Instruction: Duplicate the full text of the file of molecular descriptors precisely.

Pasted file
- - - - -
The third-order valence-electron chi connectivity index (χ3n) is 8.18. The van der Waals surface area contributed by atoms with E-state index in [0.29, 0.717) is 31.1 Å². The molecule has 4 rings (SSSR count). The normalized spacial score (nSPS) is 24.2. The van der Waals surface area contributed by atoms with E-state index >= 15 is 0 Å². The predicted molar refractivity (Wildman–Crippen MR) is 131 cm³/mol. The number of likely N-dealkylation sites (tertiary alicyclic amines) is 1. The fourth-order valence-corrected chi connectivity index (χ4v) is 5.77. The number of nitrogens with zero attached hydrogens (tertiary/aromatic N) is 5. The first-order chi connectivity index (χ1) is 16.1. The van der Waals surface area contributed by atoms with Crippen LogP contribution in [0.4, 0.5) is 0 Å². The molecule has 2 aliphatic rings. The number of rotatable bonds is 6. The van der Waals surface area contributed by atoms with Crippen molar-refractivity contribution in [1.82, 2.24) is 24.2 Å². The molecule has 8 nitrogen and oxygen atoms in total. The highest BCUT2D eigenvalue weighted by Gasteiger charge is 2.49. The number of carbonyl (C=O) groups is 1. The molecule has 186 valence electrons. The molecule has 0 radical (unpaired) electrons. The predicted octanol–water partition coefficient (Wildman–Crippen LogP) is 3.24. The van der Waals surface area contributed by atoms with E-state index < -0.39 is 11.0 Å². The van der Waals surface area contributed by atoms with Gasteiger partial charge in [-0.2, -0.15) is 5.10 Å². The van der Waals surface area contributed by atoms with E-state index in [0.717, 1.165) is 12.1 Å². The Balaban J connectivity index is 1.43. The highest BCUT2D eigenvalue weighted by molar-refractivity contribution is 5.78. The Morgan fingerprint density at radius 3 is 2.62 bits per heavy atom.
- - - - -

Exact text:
The third-order valence-electron chi connectivity index (χ3n) is 8.18. The van der Waals surface area contributed by atoms with E-state index in [0.29, 0.717) is 31.1 Å². The molecule has 4 rings (SSSR count). The normalized spacial score (nSPS) is 24.2. The van der Waals surface area contributed by atoms with E-state index >= 15 is 0 Å². The predicted molar refractivity (Wildman–Crippen MR) is 131 cm³/mol. The number of likely N-dealkylation sites (tertiary alicyclic amines) is 1. The fourth-order valence-corrected chi connectivity index (χ4v) is 5.77. The number of nitrogens with zero attached hydrogens (tertiary/aromatic N) is 5. The first-order chi connectivity index (χ1) is 16.1. The van der Waals surface area contributed by atoms with Crippen LogP contribution in [0.4, 0.5) is 0 Å². The molecule has 2 aliphatic rings. The number of rotatable bonds is 6. The van der Waals surface area contributed by atoms with Crippen molar-refractivity contribution in [1.82, 2.24) is 24.2 Å². The molecule has 8 nitrogen and oxygen atoms in total. The highest BCUT2D eigenvalue weighted by Gasteiger charge is 2.49. The number of carbonyl (C=O) groups is 1. The molecule has 186 valence electrons. The molecule has 0 radical (unpaired) electrons. The predicted octanol–water partition coefficient (Wildman–Crippen LogP) is 3.24. The van der Waals surface area contributed by atoms with E-state index < -0.39 is 11.0 Å². The van der Waals surface area contributed by atoms with Gasteiger partial charge in [-0.2, -0.15) is 5.10 Å². The van der Waals surface area contributed by atoms with E-state index in [0.717, 1.165) is 12.1 Å². The Balaban J connectivity index is 1.43. The highest BCUT2D eigenvalue weighted by molar-refractivity contribution is 5.78. The Morgan fingerprint density at radius 3 is 2.62 bits per heavy atom.